Building on top of the arbitrary directed graph pathfinding code, pathfinding based on a grid adds the spatial information we need to provide a good heuristic to A*. The algorithm stays the same (we don’t touch
GKGraphNode -findPathToNode:), but we can do something useful with
-estimatedCostToNode: now, so A* can more intelligently evaluate nodes. Let’s dig in!
GKGridGraphNode adds a 2D position property to the
vector_int2 is a SIMD type, which I know almost nothing about, and I’m really not sure how far back they’re available. They’re working for me on iOS 8 and Mac OS X Yosemite. ¯\_(ツ)_/¯
The only other change from
GKGridGraphNode is the updated
Two things of note here:
- It only makes sense to estimate costs to other grid graph nodes, so we have to downcast. This is a common pitfall for using inheritance to model this sort of thing. Swift 2.0 has a much better answer for this kind of thing: if you haven’t already watched Protocol Oriented Programming in Swift I really suggest you do.
- I’m using Chebyshev distance as the heuristic function here. Amit’s A* heuristics page has more detail, but it gives a good estimate when moving diagonally costs the same as moving up or down. We don’t know within
GKGridGraphNodewhether diagonals are supported, so we can’t use the more specific octile distance function.
That’s it for
GKGridGraphNode, the rest is in
GKGridGraph, which amounts mostly to helper methods for building up the grid in the first place.
GKGridGraph works by first creating a fully connected graph of nodes. If you ask for a 3x4 graph, it’ll create 12 nodes, assign positions to them, and connect them up like this:
Then you remove the nodes that you don’t want reachable (e.g. walls):
And there’s your pathfinding graph. Notice that you can end up with orphaned nodes. It’s not really important, but it does happen.
Using it is pretty straightforward: create an instance using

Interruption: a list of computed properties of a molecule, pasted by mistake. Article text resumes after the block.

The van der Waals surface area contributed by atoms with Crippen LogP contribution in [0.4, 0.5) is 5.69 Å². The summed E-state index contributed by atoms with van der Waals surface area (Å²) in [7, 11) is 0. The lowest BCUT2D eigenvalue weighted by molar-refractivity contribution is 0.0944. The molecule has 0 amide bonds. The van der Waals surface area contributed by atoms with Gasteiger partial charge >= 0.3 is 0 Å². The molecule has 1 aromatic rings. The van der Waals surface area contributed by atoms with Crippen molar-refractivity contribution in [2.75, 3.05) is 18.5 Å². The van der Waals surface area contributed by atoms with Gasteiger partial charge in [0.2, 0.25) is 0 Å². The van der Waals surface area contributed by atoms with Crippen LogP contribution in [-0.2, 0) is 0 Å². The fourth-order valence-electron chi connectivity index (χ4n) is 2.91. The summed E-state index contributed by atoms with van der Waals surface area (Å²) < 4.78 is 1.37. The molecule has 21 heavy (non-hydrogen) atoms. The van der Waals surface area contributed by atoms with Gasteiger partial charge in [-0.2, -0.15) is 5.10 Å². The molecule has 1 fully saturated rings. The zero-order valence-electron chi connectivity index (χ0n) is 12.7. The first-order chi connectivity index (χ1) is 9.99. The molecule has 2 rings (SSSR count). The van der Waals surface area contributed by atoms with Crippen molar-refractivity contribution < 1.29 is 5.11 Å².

+graphFromGridStartingAt:width:height:diagonalsAllowed: (or the initializer), gather references to the nodes you want to remove with
-nodeAtGridPosition:, then use
GKGraph) to take those nodes out. So building the graph diagrammed above would look like:
Interestingly (and surprising to me), removing a node removes it from the grid entirely: you can’t retrieve it later and re-connect it.
I’d have thought those nodes would still be retrievable: you might want to remove a node representing a door when it’s closed, and re-connect it to the graph when it’s opened.
So, there’s a difference here between my implementation and Apple’s: I leave the ability to retrieve the original grid nodes later, even if they’ve been removed. It made for a simpler implementation, and it was what I expected on reading through the docs.
Speaking of, let’s take a look at how I implemented this. First, there’s a private
NSMutableArray that holds the grid nodes created when the graph is initialized:
In hindsight, that array doesn’t need to be mutable: I never muck with it after the graph is created. Creating that array is straightforward:
-connectNodeToAdjacentNodes: takes the node position and uses it to look up all of the nodes nearby and add connections to them using
nodeAtGridPosition: just checks that the incoming position is within the right range based on the graph’s origin, width, and height and returns the appropriate element out of
And that’s it. We don’t need to touch the original A* implementation in
GKGraphNode -findPathToNode:; the solution for a general directed graph works exactly the same here. It’s just a bit more efficient since we have a useful heuristic to use now.
(That said, I did come across a bug in the original implementation of
GKGraph -removeNodes: while working on this. I wasn’t removing connections appropriately in the first place.)
As always, the code for this us up on Github, and the code as of this particular entry is tagged as part4-grid-pathfinding. There’s a new demo in there named PathfindingDemo2 that shows the grid graphs in use: it generates a little random forest for a guy to bounce around in:
I’ve also added a Cocoapods podspec this time around. I’m not going to try to get this into Cocoapods proper yet (if ever) since it doesn’t implement the full GameplayKit, but if people want to use this stuff, I thought I’d make it easy. That said, it’s all straightforward dependency-free code anyway, so you could just pull the
JLFGameplayKit directory into a project and be good to go.